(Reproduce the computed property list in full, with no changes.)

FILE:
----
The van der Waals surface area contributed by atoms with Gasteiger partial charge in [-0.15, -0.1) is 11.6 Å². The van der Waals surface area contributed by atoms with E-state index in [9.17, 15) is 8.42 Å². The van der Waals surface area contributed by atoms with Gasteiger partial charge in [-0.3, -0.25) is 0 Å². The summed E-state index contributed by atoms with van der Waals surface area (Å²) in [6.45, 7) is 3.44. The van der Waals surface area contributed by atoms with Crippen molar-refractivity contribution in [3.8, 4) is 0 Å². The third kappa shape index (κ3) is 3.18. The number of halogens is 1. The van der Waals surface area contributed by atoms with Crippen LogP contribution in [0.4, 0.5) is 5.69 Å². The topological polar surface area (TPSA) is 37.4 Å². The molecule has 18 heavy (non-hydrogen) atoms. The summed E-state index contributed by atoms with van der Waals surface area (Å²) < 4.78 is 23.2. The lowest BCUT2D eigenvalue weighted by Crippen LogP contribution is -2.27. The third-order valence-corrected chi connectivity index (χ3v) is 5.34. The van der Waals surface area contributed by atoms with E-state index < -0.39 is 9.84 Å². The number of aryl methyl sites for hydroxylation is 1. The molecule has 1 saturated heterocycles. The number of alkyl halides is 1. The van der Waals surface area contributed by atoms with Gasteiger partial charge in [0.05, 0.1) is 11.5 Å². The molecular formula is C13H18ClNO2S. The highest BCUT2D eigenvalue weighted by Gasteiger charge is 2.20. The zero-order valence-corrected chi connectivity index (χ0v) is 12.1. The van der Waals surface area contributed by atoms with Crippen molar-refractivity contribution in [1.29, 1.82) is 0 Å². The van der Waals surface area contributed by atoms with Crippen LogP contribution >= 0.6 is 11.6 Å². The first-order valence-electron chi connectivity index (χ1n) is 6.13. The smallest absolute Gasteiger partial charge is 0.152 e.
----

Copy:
The van der Waals surface area contributed by atoms with Gasteiger partial charge in [-0.15, -0.1) is 11.6 Å². The van der Waals surface area contributed by atoms with E-state index in [9.17, 15) is 8.42 Å². The van der Waals surface area contributed by atoms with Gasteiger partial charge in [-0.3, -0.25) is 0 Å². The summed E-state index contributed by atoms with van der Waals surface area (Å²) in [6.45, 7) is 3.44. The van der Waals surface area contributed by atoms with Crippen molar-refractivity contribution in [3.8, 4) is 0 Å². The third kappa shape index (κ3) is 3.18. The number of halogens is 1. The van der Waals surface area contributed by atoms with Crippen LogP contribution in [0.4, 0.5) is 5.69 Å². The topological polar surface area (TPSA) is 37.4 Å². The molecule has 18 heavy (non-hydrogen) atoms. The summed E-state index contributed by atoms with van der Waals surface area (Å²) < 4.78 is 23.2. The lowest BCUT2D eigenvalue weighted by Crippen LogP contribution is -2.27. The third-order valence-corrected chi connectivity index (χ3v) is 5.34. The van der Waals surface area contributed by atoms with E-state index < -0.39 is 9.84 Å². The number of aryl methyl sites for hydroxylation is 1. The molecule has 1 saturated heterocycles. The number of alkyl halides is 1. The van der Waals surface area contributed by atoms with Gasteiger partial charge in [0.05, 0.1) is 11.5 Å². The molecular formula is C13H18ClNO2S. The highest BCUT2D eigenvalue weighted by Gasteiger charge is 2.20. The zero-order valence-corrected chi connectivity index (χ0v) is 12.1. The van der Waals surface area contributed by atoms with Crippen molar-refractivity contribution in [1.29, 1.82) is 0 Å². The van der Waals surface area contributed by atoms with Crippen LogP contribution >= 0.6 is 11.6 Å². The first-order valence-electron chi connectivity index (χ1n) is 6.13. The smallest absolute Gasteiger partial charge is 0.152 e.